Exegesis has its etymological roots in a word that means “to demand”; we demand from a written work what it is most deeply trying to convey considering its origins, the author’s intentions, the validity and value of its assertions, as well as the range, breadth, and depth of its knowledge. This complete understanding of grammar has long since been abandoned.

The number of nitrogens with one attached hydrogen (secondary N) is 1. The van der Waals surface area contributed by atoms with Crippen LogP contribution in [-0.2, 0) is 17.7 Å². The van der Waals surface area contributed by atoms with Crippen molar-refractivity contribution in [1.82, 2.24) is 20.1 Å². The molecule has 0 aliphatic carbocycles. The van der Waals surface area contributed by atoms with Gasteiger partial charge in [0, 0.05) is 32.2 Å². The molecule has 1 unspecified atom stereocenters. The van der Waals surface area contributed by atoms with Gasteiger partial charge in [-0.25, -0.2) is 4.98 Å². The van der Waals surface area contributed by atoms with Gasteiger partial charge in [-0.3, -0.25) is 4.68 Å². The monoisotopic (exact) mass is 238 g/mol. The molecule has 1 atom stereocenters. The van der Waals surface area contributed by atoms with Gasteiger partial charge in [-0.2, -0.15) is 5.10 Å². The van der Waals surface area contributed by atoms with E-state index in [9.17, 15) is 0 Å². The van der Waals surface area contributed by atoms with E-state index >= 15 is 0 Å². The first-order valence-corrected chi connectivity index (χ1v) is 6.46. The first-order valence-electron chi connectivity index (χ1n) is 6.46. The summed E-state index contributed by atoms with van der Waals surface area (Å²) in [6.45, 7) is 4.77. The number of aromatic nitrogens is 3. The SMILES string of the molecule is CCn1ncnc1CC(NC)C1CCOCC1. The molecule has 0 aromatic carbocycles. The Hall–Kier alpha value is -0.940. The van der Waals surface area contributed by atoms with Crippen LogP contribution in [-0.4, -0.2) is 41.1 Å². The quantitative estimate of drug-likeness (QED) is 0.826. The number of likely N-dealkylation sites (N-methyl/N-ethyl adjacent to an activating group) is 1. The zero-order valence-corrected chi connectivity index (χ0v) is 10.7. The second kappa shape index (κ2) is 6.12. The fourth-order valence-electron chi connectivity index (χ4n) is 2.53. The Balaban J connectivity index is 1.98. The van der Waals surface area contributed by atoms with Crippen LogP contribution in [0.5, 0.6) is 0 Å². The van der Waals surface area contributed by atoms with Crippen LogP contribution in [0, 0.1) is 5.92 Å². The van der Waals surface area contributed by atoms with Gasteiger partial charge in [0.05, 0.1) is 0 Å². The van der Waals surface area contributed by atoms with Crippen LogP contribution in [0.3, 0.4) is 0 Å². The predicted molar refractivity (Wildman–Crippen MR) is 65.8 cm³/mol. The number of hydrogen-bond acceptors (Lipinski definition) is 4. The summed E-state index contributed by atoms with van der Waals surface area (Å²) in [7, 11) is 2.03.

Grammar has suffered the same fate as theology and philosophy in this reductive age. Grammar has been cut off from its transcendent and philosophical roots. Grammar ought to embody the rules for the structure of language, which intend to reflect the hierarchical structure of the Cosmos. The lowest level of grammatical concern for the ancients has become the highest in the modern school. Prosody has gone under the knife of dissection to the point that literacy has become a sort of pseudo-linguistic analysis of the written word.
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